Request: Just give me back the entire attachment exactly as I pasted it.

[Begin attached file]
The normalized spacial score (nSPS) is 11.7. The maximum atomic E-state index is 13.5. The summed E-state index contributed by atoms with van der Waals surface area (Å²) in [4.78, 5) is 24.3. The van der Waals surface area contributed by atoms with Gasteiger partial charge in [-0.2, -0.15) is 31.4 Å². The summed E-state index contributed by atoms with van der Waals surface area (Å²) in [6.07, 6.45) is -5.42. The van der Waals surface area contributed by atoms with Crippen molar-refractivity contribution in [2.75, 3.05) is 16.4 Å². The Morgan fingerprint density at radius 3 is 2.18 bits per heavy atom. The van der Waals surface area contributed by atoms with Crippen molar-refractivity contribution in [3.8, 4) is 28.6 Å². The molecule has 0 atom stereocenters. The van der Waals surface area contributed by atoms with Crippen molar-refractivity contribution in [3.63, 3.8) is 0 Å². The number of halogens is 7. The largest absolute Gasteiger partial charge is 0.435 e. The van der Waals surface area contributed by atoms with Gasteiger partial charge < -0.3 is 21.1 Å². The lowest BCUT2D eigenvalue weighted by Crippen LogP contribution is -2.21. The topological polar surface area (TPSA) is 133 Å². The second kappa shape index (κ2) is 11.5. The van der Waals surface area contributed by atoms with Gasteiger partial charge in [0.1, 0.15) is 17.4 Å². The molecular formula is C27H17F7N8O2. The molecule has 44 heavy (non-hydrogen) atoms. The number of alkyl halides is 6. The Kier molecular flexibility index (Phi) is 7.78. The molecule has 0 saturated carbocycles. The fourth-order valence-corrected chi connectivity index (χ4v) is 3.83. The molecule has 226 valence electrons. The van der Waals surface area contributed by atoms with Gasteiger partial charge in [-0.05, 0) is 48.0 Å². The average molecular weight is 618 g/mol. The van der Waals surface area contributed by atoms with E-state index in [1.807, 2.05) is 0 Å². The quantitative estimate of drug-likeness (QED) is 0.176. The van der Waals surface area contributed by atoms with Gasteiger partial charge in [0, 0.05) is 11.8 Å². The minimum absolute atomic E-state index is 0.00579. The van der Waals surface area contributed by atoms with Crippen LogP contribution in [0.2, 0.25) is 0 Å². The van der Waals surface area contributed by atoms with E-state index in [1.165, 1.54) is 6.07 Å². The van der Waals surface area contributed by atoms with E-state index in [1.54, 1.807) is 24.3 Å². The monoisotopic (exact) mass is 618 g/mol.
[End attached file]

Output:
The normalized spacial score (nSPS) is 11.7. The maximum atomic E-state index is 13.5. The summed E-state index contributed by atoms with van der Waals surface area (Å²) in [4.78, 5) is 24.3. The van der Waals surface area contributed by atoms with Gasteiger partial charge in [-0.2, -0.15) is 31.4 Å². The summed E-state index contributed by atoms with van der Waals surface area (Å²) in [6.07, 6.45) is -5.42. The van der Waals surface area contributed by atoms with Crippen molar-refractivity contribution in [2.75, 3.05) is 16.4 Å². The Morgan fingerprint density at radius 3 is 2.18 bits per heavy atom. The van der Waals surface area contributed by atoms with Crippen molar-refractivity contribution in [3.8, 4) is 28.6 Å². The molecule has 0 atom stereocenters. The van der Waals surface area contributed by atoms with Crippen molar-refractivity contribution in [3.63, 3.8) is 0 Å². The number of halogens is 7. The largest absolute Gasteiger partial charge is 0.435 e. The van der Waals surface area contributed by atoms with Gasteiger partial charge < -0.3 is 21.1 Å². The lowest BCUT2D eigenvalue weighted by Crippen LogP contribution is -2.21. The topological polar surface area (TPSA) is 133 Å². The second kappa shape index (κ2) is 11.5. The van der Waals surface area contributed by atoms with Gasteiger partial charge in [0.1, 0.15) is 17.4 Å². The molecular formula is C27H17F7N8O2. The molecule has 44 heavy (non-hydrogen) atoms. The number of alkyl halides is 6. The Kier molecular flexibility index (Phi) is 7.78. The molecule has 0 saturated carbocycles. The fourth-order valence-corrected chi connectivity index (χ4v) is 3.83. The molecule has 226 valence electrons. The van der Waals surface area contributed by atoms with Gasteiger partial charge in [-0.05, 0) is 48.0 Å². The average molecular weight is 618 g/mol. The van der Waals surface area contributed by atoms with E-state index in [1.807, 2.05) is 0 Å². The quantitative estimate of drug-likeness (QED) is 0.176. The van der Waals surface area contributed by atoms with Gasteiger partial charge in [0, 0.05) is 11.8 Å². The minimum absolute atomic E-state index is 0.00579. The van der Waals surface area contributed by atoms with Crippen LogP contribution in [0.2, 0.25) is 0 Å². The van der Waals surface area contributed by atoms with E-state index in [1.165, 1.54) is 6.07 Å². The van der Waals surface area contributed by atoms with E-state index in [1.54, 1.807) is 24.3 Å². The monoisotopic (exact) mass is 618 g/mol.